Things to Ponder--To water hillsides, set emitters on upper side of slope.

Wednesday, April 28, 2010

Bell Peppers

Bryce-We love bell peppers--can't get enough of them really. So, as the weather turns warmer, these plants will begin to skyrocket.

It's an America native crop really, and adds a great flavor to many dishes. (We use them for salads or stir-fry). Bell pepper fruits come in many colors including white, yellow, orange, red, purple, and chocolate brown. Many peppers are compact growers, making them excellent for growing in tight spaces.

Peppers require a long season to mature and in most climates should be started indoors six to eight weeks before the last frost date. Transplant seedlings into the garden when soil temperatures are at least 60 degrees, about two weeks after the last frost date. Peppers grow best with air temperatures between 70 and 80 degrees, though they will tolerate more heat. If it's over 100 degrees, however, it's good to provide some shade. We use an old white sheet and stretch it over the garden so the harsh light gets diffused.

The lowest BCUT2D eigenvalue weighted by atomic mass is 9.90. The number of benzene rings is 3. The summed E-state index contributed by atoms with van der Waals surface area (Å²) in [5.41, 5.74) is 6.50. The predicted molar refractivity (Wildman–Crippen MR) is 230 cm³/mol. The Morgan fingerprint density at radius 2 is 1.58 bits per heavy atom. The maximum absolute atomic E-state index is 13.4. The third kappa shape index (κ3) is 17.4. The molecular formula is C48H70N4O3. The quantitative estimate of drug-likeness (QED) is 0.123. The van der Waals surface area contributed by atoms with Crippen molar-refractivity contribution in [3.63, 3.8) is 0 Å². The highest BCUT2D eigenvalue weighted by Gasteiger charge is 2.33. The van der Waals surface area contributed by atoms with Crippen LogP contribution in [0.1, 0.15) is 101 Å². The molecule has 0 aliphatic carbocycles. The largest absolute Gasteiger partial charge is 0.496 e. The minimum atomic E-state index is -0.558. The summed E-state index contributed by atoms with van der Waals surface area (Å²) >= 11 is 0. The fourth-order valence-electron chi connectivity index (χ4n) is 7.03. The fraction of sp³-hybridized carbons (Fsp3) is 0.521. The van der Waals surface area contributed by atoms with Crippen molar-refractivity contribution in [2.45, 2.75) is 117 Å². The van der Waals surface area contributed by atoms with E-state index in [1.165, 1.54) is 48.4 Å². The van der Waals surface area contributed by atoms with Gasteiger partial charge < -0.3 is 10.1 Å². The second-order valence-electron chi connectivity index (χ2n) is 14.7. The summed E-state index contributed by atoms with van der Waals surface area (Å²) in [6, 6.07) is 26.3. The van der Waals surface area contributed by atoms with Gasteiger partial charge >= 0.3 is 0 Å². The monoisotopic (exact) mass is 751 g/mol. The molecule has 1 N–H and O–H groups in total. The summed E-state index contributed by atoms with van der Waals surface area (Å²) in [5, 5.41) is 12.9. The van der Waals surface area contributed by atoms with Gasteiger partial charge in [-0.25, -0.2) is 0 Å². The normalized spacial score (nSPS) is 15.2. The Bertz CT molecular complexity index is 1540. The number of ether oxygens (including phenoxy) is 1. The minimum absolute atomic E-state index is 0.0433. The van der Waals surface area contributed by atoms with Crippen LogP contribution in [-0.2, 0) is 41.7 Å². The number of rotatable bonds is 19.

Use a sharp knife to cut off the fruits when they are either full size or fully colored. Take care not to break the brittle branches. If kept harvested, peppers will continue to produce until frost. Store peppers in the fridge and they will last about a week. Ripening continues after harvest.

Sunday, April 25, 2010

Water, water everywhere

Bryce: Supplying water to root systems when it's needed is the single most important thing gardeners do for plants.